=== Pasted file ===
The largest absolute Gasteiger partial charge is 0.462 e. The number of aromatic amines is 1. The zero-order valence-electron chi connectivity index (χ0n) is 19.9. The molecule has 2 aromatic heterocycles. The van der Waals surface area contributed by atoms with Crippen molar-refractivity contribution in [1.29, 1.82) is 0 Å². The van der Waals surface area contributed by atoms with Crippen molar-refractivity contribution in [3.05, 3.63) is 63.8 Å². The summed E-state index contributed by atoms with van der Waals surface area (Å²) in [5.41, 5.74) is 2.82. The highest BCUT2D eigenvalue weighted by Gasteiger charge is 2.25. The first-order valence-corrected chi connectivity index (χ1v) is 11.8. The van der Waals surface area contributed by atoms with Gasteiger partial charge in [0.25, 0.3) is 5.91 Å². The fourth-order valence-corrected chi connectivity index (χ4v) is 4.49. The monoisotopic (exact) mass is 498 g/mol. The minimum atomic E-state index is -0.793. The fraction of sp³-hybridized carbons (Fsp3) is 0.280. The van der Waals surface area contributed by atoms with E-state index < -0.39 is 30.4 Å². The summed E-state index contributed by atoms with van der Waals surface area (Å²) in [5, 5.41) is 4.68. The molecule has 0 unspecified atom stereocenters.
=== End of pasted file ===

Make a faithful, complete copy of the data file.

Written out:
The largest absolute Gasteiger partial charge is 0.462 e. The number of aromatic amines is 1. The zero-order valence-electron chi connectivity index (χ0n) is 19.9. The molecule has 2 aromatic heterocycles. The van der Waals surface area contributed by atoms with Crippen molar-refractivity contribution in [1.29, 1.82) is 0 Å². The van der Waals surface area contributed by atoms with Crippen molar-refractivity contribution in [3.05, 3.63) is 63.8 Å². The summed E-state index contributed by atoms with van der Waals surface area (Å²) in [5.41, 5.74) is 2.82. The highest BCUT2D eigenvalue weighted by Gasteiger charge is 2.25. The first-order valence-corrected chi connectivity index (χ1v) is 11.8. The van der Waals surface area contributed by atoms with Gasteiger partial charge in [0.25, 0.3) is 5.91 Å². The fourth-order valence-corrected chi connectivity index (χ4v) is 4.49. The monoisotopic (exact) mass is 498 g/mol. The minimum atomic E-state index is -0.793. The fraction of sp³-hybridized carbons (Fsp3) is 0.280. The van der Waals surface area contributed by atoms with E-state index < -0.39 is 30.4 Å². The summed E-state index contributed by atoms with van der Waals surface area (Å²) in [5, 5.41) is 4.68. The molecule has 0 unspecified atom stereocenters.